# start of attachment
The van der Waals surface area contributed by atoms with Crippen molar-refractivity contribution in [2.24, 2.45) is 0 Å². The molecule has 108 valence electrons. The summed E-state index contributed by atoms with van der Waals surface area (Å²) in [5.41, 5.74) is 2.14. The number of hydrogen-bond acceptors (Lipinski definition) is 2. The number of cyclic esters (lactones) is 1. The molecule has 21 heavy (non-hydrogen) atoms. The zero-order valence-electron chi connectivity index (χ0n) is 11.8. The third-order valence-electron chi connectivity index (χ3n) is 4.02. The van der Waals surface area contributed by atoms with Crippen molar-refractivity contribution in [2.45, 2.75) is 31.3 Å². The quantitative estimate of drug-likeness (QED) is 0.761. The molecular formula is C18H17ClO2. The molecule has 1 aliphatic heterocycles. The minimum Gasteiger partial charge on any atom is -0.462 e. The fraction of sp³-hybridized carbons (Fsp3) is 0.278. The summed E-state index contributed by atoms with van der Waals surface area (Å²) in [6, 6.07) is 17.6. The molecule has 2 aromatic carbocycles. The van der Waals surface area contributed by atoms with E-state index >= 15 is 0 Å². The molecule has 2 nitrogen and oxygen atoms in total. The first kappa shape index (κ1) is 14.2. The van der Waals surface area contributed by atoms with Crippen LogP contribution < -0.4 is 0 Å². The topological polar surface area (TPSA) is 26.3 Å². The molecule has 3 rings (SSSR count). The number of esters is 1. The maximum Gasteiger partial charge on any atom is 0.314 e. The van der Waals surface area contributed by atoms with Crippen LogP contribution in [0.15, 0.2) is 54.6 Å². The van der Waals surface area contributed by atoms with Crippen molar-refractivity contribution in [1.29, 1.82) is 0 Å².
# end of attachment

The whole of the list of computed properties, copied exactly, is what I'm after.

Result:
The van der Waals surface area contributed by atoms with Crippen molar-refractivity contribution in [2.24, 2.45) is 0 Å². The molecule has 108 valence electrons. The summed E-state index contributed by atoms with van der Waals surface area (Å²) in [5.41, 5.74) is 2.14. The number of hydrogen-bond acceptors (Lipinski definition) is 2. The number of cyclic esters (lactones) is 1. The molecule has 21 heavy (non-hydrogen) atoms. The zero-order valence-electron chi connectivity index (χ0n) is 11.8. The third-order valence-electron chi connectivity index (χ3n) is 4.02. The van der Waals surface area contributed by atoms with Crippen molar-refractivity contribution in [2.45, 2.75) is 31.3 Å². The quantitative estimate of drug-likeness (QED) is 0.761. The molecular formula is C18H17ClO2. The molecule has 1 aliphatic heterocycles. The minimum Gasteiger partial charge on any atom is -0.462 e. The fraction of sp³-hybridized carbons (Fsp3) is 0.278. The summed E-state index contributed by atoms with van der Waals surface area (Å²) in [6, 6.07) is 17.6. The molecule has 2 aromatic carbocycles. The van der Waals surface area contributed by atoms with E-state index >= 15 is 0 Å². The molecule has 2 nitrogen and oxygen atoms in total. The first kappa shape index (κ1) is 14.2. The van der Waals surface area contributed by atoms with Crippen LogP contribution < -0.4 is 0 Å². The topological polar surface area (TPSA) is 26.3 Å². The molecule has 3 rings (SSSR count). The number of esters is 1. The maximum Gasteiger partial charge on any atom is 0.314 e. The van der Waals surface area contributed by atoms with Crippen LogP contribution in [0.15, 0.2) is 54.6 Å². The van der Waals surface area contributed by atoms with Crippen molar-refractivity contribution in [1.29, 1.82) is 0 Å².